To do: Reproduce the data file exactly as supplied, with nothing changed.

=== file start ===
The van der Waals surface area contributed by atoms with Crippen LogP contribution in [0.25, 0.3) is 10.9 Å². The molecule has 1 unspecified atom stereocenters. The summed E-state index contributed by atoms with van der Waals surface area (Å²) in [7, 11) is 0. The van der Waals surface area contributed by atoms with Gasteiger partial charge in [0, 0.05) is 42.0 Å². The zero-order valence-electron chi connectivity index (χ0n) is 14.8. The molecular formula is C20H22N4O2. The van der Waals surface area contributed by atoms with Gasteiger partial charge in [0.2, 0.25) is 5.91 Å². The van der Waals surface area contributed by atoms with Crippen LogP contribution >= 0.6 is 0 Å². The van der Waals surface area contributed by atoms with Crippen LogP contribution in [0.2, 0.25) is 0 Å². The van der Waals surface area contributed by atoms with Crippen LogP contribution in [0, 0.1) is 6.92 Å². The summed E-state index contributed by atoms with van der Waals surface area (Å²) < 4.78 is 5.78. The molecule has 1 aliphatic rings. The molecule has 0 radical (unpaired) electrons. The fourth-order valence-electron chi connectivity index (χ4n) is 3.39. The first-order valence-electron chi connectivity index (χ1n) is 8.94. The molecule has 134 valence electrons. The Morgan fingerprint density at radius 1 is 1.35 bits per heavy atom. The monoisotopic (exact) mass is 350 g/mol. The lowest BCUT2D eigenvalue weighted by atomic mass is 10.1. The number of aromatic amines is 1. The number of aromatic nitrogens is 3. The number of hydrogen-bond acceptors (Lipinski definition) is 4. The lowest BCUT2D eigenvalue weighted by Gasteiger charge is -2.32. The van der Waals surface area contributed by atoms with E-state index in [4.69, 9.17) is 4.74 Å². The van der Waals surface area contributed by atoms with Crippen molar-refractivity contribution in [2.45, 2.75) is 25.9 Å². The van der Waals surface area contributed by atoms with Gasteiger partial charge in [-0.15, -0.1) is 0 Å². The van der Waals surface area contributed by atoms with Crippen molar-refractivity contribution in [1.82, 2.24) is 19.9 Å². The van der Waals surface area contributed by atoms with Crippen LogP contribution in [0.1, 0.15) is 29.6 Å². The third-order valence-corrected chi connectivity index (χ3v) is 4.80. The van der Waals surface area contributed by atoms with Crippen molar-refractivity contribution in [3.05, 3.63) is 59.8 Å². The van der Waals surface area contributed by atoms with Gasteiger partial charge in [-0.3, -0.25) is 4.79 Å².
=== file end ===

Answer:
The van der Waals surface area contributed by atoms with Crippen LogP contribution in [0.25, 0.3) is 10.9 Å². The molecule has 1 unspecified atom stereocenters. The summed E-state index contributed by atoms with van der Waals surface area (Å²) in [7, 11) is 0. The van der Waals surface area contributed by atoms with Gasteiger partial charge in [0, 0.05) is 42.0 Å². The zero-order valence-electron chi connectivity index (χ0n) is 14.8. The molecular formula is C20H22N4O2. The van der Waals surface area contributed by atoms with Gasteiger partial charge in [0.2, 0.25) is 5.91 Å². The van der Waals surface area contributed by atoms with Crippen LogP contribution >= 0.6 is 0 Å². The van der Waals surface area contributed by atoms with Crippen LogP contribution in [0.2, 0.25) is 0 Å². The van der Waals surface area contributed by atoms with Crippen LogP contribution in [0, 0.1) is 6.92 Å². The summed E-state index contributed by atoms with van der Waals surface area (Å²) < 4.78 is 5.78. The molecule has 1 aliphatic rings. The molecule has 0 radical (unpaired) electrons. The fourth-order valence-electron chi connectivity index (χ4n) is 3.39. The first-order valence-electron chi connectivity index (χ1n) is 8.94. The molecule has 134 valence electrons. The Morgan fingerprint density at radius 1 is 1.35 bits per heavy atom. The monoisotopic (exact) mass is 350 g/mol. The lowest BCUT2D eigenvalue weighted by atomic mass is 10.1. The number of aromatic amines is 1. The number of aromatic nitrogens is 3. The number of hydrogen-bond acceptors (Lipinski definition) is 4. The lowest BCUT2D eigenvalue weighted by Gasteiger charge is -2.32. The van der Waals surface area contributed by atoms with E-state index in [4.69, 9.17) is 4.74 Å². The van der Waals surface area contributed by atoms with Crippen molar-refractivity contribution in [2.45, 2.75) is 25.9 Å². The van der Waals surface area contributed by atoms with Gasteiger partial charge in [-0.15, -0.1) is 0 Å². The van der Waals surface area contributed by atoms with Crippen molar-refractivity contribution in [1.82, 2.24) is 19.9 Å². The van der Waals surface area contributed by atoms with Crippen LogP contribution in [0.1, 0.15) is 29.6 Å². The third-order valence-corrected chi connectivity index (χ3v) is 4.80. The van der Waals surface area contributed by atoms with Crippen molar-refractivity contribution in [3.05, 3.63) is 59.8 Å². The van der Waals surface area contributed by atoms with Gasteiger partial charge in [-0.3, -0.25) is 4.79 Å².